World at Their Feet!

There’s a lot of gloom and despondency around the Irish rugby team at the moment. Curious stuff for a team presently ranked number one in the world. Forget for a moment the pure idiocy of the world ranking system, it’s strange to see so much disaffection among followers of the side that’s top of the rugby tree.

This writer-for his sins-has followed the ups and downs of Irish rugby for the best part of three decades. However, despite six years of unprecedented success under Maestro Schmidt, I can’t recall feeling so underwhelmed coming into a World Cup campaign. It’s weird, isn’t it? Three Six Nations titles, encompassing a Grand Slam, and not one, but two, yes two, wins over the ABs should infuse a greater sense of optimism.

Maybe we’re just bloody greedy! After all, we never had it so good. Right? Well, expectations are measured by a fairly flat Six Nations performance that featured two poor losses against England and Grand Slam winners, Wales. While the heroics of last November were always hard to repeat, the sheer scale of those defeats shocked. Those reverses were, well, very un-Ireland, if you excuse the clumsy expression.

Granted, it’s hard at the top of the tree waiting to be knocked down, but fans struggled to understand Ireland’s swift fall from grace. Throw in the complete hammering inflicted by England during the World Cup warm-ups and we see a picture of confidence dented and wind furiously taken from Ireland’s once high-flying sails. Heroes to zeros and all that.

And yet, the nucleus of an extremely good rugby side remains intact. Think about it. Ireland possess mammoth experience in virtually every position and a wealth of talent is at the squad’s disposal. Irish rugby has never had such strength in depth across the board.

Furthermore, in Johnny Sexton and Conor Murray, Schmidt has the best half-backs in the tournament. Ireland’s halves are all-time greats whose World Cup stories thus far are of frustrating underachievement. If they stay off the physio table this time, 2019 is the chance to shine.

And in Schmidt, Ireland have one of the greatest coaches: smart, innovative and ambitious. After the anti-climax of 2015, Ireland’s best ever strategist is determined to end on a high. One more roll of the dice for Schmidt and off into the rugby sunset he goes. We want a happy ending for coach and captain of course, but seldom does the rugby gods dispense justice.

We start the campaign with a massive game against Scotland. A good side that knows Ireland like the back of its hand, this is far from the gimme many have supposed. With rain forecast, expect relentless targeting of the Irish line-out and breakdown; with a full blown aerial assault thrown in. Injuries, especially in the back three, have hampered preparation, but Ireland have the experience and nous to negotiate the ambush.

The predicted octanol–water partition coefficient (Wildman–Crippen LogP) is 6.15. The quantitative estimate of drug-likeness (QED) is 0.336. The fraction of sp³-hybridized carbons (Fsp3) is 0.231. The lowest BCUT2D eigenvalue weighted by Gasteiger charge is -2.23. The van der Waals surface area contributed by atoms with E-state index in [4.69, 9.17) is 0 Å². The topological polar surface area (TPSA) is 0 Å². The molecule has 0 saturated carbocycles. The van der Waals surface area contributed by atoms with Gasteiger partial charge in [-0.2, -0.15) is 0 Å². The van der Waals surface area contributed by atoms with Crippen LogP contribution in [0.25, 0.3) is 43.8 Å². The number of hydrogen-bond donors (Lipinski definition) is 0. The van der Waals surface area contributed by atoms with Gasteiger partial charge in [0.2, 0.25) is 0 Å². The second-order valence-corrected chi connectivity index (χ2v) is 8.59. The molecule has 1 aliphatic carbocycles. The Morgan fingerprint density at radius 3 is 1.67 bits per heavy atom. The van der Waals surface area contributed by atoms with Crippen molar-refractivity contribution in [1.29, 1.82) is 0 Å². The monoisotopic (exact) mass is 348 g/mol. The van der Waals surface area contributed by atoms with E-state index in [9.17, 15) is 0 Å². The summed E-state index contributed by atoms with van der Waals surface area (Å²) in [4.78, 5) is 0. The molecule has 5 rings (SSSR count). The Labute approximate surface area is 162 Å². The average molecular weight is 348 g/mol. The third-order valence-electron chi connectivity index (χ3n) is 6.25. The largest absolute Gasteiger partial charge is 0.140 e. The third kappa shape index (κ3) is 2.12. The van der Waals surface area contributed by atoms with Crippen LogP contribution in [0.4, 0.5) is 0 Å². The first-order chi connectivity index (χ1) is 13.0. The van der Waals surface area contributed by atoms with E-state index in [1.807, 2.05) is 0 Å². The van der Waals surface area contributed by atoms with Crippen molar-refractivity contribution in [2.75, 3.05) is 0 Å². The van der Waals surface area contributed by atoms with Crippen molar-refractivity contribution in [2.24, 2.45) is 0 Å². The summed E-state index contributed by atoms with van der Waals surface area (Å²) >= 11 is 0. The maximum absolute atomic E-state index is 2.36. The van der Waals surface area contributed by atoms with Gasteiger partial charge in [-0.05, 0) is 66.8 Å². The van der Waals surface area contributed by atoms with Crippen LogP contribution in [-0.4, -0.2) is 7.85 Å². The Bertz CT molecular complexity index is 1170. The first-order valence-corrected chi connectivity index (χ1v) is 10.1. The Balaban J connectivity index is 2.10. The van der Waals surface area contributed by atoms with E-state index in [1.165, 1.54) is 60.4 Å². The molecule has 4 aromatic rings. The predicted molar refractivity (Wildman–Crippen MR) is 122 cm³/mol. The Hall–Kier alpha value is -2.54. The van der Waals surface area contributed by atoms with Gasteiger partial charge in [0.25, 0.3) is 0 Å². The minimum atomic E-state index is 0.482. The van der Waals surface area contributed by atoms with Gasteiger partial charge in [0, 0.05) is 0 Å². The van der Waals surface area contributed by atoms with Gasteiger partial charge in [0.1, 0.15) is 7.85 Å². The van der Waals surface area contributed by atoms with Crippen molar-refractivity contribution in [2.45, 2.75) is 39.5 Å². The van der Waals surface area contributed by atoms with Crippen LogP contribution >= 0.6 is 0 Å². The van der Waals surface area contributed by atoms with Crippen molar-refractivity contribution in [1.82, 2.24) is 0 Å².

Withstand the Scottish onslaught and Ireland have a relatively straightforward group before another quarter-final; likely against the behemoths of South Africa. This will be the cup final of all cup finals. Ireland’s profile is low but they fancy their chances. Make no mistake about that. Win that almighty tussle and all bets are off. Heck, even the All Blacks don’t frighten anymore!

But there’s much work to be done before that. Toil, sweat and homework in the land of the rising sun. However, Schmidt’s Ireland are up for the fight. Indeed, it will be the last chance for a lot of them; esteemed coach included. See, it’s not so bad actually. Forget the doom and gloom. Ireland will do fine. Schmidt’s boys are primed for their best ever World Cup finish.

Twitter: @rorymcgimpsey

 

Alun Wyn Jones, Greig Laidlaw, Sergio Parisse, Rory Best, Guilhem Guirado and Owen Farrell 23/1/2019
REPRO FREE***PRESS RELEASE NO REPRODUCTION FEE***EDITORIAL USE ONLY 2019 Guinness Six Nations Rugby Championship Launch, The Hurlingham Club, Ranelagh Gardens, London 23/1/2019 Wales’ Alun Wyn Jones, Scotland’s Greig Laidlaw, Italy’s Sergio Parisse, Ireland’s Rory Best, France’s Guilhem Guirado and England’s Owen Farrell Mandatory Credit ©INPHO/James Crombie
Advertisements

United in Rugby

Recently, rather belatedly, I saw Brian O’Driscoll’s documentary, Shoulder to Shoulder. The film is superb. It tells the story of Irish rugby’s paradoxical, unique ability to unite Irish people of all backgrounds, including during the darkest days of the Troubles, with the intense hatred and division that reigned in those times.

If you haven’t seen it, Shoulder to Shoulder is essential viewing. And its relevance extends way beyond rugby. The documentary has many highlights, but the interviews with rugby heroes, from very different backgrounds, confirming how their differences were set aside for the common cause, are both inspiring and thought provoking.